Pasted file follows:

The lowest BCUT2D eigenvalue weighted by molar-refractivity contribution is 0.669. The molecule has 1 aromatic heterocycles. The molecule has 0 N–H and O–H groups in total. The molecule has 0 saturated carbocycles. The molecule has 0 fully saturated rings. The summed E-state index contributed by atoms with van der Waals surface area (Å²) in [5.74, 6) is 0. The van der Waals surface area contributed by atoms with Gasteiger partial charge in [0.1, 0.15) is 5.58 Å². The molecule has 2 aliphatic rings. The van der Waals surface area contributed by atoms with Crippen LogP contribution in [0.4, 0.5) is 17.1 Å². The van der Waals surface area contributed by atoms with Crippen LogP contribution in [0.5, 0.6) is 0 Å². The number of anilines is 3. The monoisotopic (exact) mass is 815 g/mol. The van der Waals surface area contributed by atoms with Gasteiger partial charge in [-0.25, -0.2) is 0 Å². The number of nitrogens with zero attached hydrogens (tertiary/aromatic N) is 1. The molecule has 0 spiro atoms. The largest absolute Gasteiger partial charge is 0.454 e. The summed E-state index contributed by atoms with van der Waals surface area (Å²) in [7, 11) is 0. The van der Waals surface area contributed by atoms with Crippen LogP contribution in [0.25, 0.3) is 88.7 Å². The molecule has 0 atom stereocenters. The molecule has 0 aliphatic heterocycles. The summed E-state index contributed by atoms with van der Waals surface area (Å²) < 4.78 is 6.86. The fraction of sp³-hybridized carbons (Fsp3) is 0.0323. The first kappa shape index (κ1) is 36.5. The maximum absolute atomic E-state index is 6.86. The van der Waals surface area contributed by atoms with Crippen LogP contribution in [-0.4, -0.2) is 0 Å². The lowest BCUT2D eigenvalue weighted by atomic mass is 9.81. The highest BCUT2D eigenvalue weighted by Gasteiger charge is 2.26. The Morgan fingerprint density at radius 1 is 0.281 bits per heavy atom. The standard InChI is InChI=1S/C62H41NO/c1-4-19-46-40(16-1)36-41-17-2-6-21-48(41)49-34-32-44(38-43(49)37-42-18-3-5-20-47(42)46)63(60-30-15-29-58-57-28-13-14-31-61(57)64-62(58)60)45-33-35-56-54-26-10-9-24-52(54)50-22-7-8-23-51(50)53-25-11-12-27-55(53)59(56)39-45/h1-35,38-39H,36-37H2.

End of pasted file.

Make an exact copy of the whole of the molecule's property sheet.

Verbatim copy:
The lowest BCUT2D eigenvalue weighted by molar-refractivity contribution is 0.669. The molecule has 1 aromatic heterocycles. The molecule has 0 N–H and O–H groups in total. The molecule has 0 saturated carbocycles. The molecule has 0 fully saturated rings. The summed E-state index contributed by atoms with van der Waals surface area (Å²) in [5.74, 6) is 0. The van der Waals surface area contributed by atoms with Gasteiger partial charge in [0.1, 0.15) is 5.58 Å². The molecule has 2 aliphatic rings. The van der Waals surface area contributed by atoms with Crippen LogP contribution in [0.4, 0.5) is 17.1 Å². The van der Waals surface area contributed by atoms with Crippen LogP contribution in [0.5, 0.6) is 0 Å². The number of anilines is 3. The monoisotopic (exact) mass is 815 g/mol. The van der Waals surface area contributed by atoms with Gasteiger partial charge in [-0.25, -0.2) is 0 Å². The number of nitrogens with zero attached hydrogens (tertiary/aromatic N) is 1. The molecule has 0 spiro atoms. The largest absolute Gasteiger partial charge is 0.454 e. The summed E-state index contributed by atoms with van der Waals surface area (Å²) in [7, 11) is 0. The van der Waals surface area contributed by atoms with Crippen LogP contribution in [0.25, 0.3) is 88.7 Å². The molecule has 0 atom stereocenters. The molecule has 0 aliphatic heterocycles. The summed E-state index contributed by atoms with van der Waals surface area (Å²) < 4.78 is 6.86. The fraction of sp³-hybridized carbons (Fsp3) is 0.0323. The first kappa shape index (κ1) is 36.5. The maximum absolute atomic E-state index is 6.86. The van der Waals surface area contributed by atoms with Crippen LogP contribution in [-0.4, -0.2) is 0 Å². The lowest BCUT2D eigenvalue weighted by atomic mass is 9.81. The highest BCUT2D eigenvalue weighted by Gasteiger charge is 2.26. The Morgan fingerprint density at radius 1 is 0.281 bits per heavy atom. The standard InChI is InChI=1S/C62H41NO/c1-4-19-46-40(16-1)36-41-17-2-6-21-48(41)49-34-32-44(38-43(49)37-42-18-3-5-20-47(42)46)63(60-30-15-29-58-57-28-13-14-31-61(57)64-62(58)60)45-33-35-56-54-26-10-9-24-52(54)50-22-7-8-23-51(50)53-25-11-12-27-55(53)59(56)39-45/h1-35,38-39H,36-37H2.